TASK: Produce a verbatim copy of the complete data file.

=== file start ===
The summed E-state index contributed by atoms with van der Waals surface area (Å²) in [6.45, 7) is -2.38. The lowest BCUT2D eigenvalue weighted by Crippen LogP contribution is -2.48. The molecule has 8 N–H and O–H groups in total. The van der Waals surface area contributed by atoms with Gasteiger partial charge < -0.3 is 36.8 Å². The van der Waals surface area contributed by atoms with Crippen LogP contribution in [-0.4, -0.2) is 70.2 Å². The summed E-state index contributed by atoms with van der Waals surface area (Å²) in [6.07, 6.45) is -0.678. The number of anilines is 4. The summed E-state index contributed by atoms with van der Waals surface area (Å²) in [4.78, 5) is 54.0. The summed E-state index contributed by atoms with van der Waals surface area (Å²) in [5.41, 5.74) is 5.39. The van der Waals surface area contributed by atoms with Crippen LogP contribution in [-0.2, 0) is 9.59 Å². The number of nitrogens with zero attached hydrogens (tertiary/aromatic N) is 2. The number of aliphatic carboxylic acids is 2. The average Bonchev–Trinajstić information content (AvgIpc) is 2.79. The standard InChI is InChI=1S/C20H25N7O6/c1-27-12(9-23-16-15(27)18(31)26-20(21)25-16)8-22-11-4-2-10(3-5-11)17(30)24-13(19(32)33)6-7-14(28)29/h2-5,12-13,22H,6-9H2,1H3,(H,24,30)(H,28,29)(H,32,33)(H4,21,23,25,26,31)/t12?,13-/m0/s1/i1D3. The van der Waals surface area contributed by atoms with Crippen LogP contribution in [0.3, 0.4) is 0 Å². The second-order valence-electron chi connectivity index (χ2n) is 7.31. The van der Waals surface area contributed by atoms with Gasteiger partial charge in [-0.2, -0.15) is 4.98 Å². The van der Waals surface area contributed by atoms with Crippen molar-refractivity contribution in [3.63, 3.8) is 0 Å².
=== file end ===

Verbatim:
The summed E-state index contributed by atoms with van der Waals surface area (Å²) in [6.45, 7) is -2.38. The lowest BCUT2D eigenvalue weighted by Crippen LogP contribution is -2.48. The molecule has 8 N–H and O–H groups in total. The van der Waals surface area contributed by atoms with Gasteiger partial charge < -0.3 is 36.8 Å². The van der Waals surface area contributed by atoms with Crippen LogP contribution in [-0.4, -0.2) is 70.2 Å². The summed E-state index contributed by atoms with van der Waals surface area (Å²) in [6.07, 6.45) is -0.678. The number of anilines is 4. The summed E-state index contributed by atoms with van der Waals surface area (Å²) in [4.78, 5) is 54.0. The summed E-state index contributed by atoms with van der Waals surface area (Å²) in [5.41, 5.74) is 5.39. The van der Waals surface area contributed by atoms with Crippen LogP contribution in [-0.2, 0) is 9.59 Å². The number of nitrogens with zero attached hydrogens (tertiary/aromatic N) is 2. The number of aliphatic carboxylic acids is 2. The average Bonchev–Trinajstić information content (AvgIpc) is 2.79. The standard InChI is InChI=1S/C20H25N7O6/c1-27-12(9-23-16-15(27)18(31)26-20(21)25-16)8-22-11-4-2-10(3-5-11)17(30)24-13(19(32)33)6-7-14(28)29/h2-5,12-13,22H,6-9H2,1H3,(H,24,30)(H,28,29)(H,32,33)(H4,21,23,25,26,31)/t12?,13-/m0/s1/i1D3. The van der Waals surface area contributed by atoms with Crippen LogP contribution in [0.3, 0.4) is 0 Å². The second-order valence-electron chi connectivity index (χ2n) is 7.31. The van der Waals surface area contributed by atoms with Gasteiger partial charge in [-0.2, -0.15) is 4.98 Å². The van der Waals surface area contributed by atoms with Crippen molar-refractivity contribution in [3.63, 3.8) is 0 Å².